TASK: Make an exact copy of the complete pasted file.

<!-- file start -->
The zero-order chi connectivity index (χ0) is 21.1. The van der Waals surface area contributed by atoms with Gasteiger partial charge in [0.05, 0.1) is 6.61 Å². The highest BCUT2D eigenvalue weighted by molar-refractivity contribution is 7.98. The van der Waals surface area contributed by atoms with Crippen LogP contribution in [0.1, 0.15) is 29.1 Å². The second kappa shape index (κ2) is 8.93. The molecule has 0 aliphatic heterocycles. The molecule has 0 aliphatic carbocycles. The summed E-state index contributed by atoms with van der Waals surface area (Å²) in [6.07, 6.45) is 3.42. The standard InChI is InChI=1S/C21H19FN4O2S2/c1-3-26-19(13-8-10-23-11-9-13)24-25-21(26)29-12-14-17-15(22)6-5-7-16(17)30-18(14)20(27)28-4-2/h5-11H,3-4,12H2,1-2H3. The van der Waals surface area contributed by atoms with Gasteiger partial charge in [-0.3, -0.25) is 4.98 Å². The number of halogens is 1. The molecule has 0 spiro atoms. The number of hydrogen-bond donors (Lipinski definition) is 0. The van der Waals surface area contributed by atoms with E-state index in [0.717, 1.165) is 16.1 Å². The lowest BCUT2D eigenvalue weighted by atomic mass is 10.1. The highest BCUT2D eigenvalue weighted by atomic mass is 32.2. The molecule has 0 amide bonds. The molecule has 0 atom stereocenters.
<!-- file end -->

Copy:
The zero-order chi connectivity index (χ0) is 21.1. The van der Waals surface area contributed by atoms with Gasteiger partial charge in [0.05, 0.1) is 6.61 Å². The highest BCUT2D eigenvalue weighted by molar-refractivity contribution is 7.98. The van der Waals surface area contributed by atoms with Crippen LogP contribution in [0.1, 0.15) is 29.1 Å². The second kappa shape index (κ2) is 8.93. The molecule has 0 aliphatic heterocycles. The molecule has 0 aliphatic carbocycles. The summed E-state index contributed by atoms with van der Waals surface area (Å²) in [6.07, 6.45) is 3.42. The standard InChI is InChI=1S/C21H19FN4O2S2/c1-3-26-19(13-8-10-23-11-9-13)24-25-21(26)29-12-14-17-15(22)6-5-7-16(17)30-18(14)20(27)28-4-2/h5-11H,3-4,12H2,1-2H3. The van der Waals surface area contributed by atoms with Gasteiger partial charge in [-0.3, -0.25) is 4.98 Å². The number of halogens is 1. The molecule has 0 spiro atoms. The number of hydrogen-bond donors (Lipinski definition) is 0. The van der Waals surface area contributed by atoms with E-state index in [0.717, 1.165) is 16.1 Å². The lowest BCUT2D eigenvalue weighted by atomic mass is 10.1. The highest BCUT2D eigenvalue weighted by atomic mass is 32.2. The molecule has 0 amide bonds. The molecule has 0 atom stereocenters.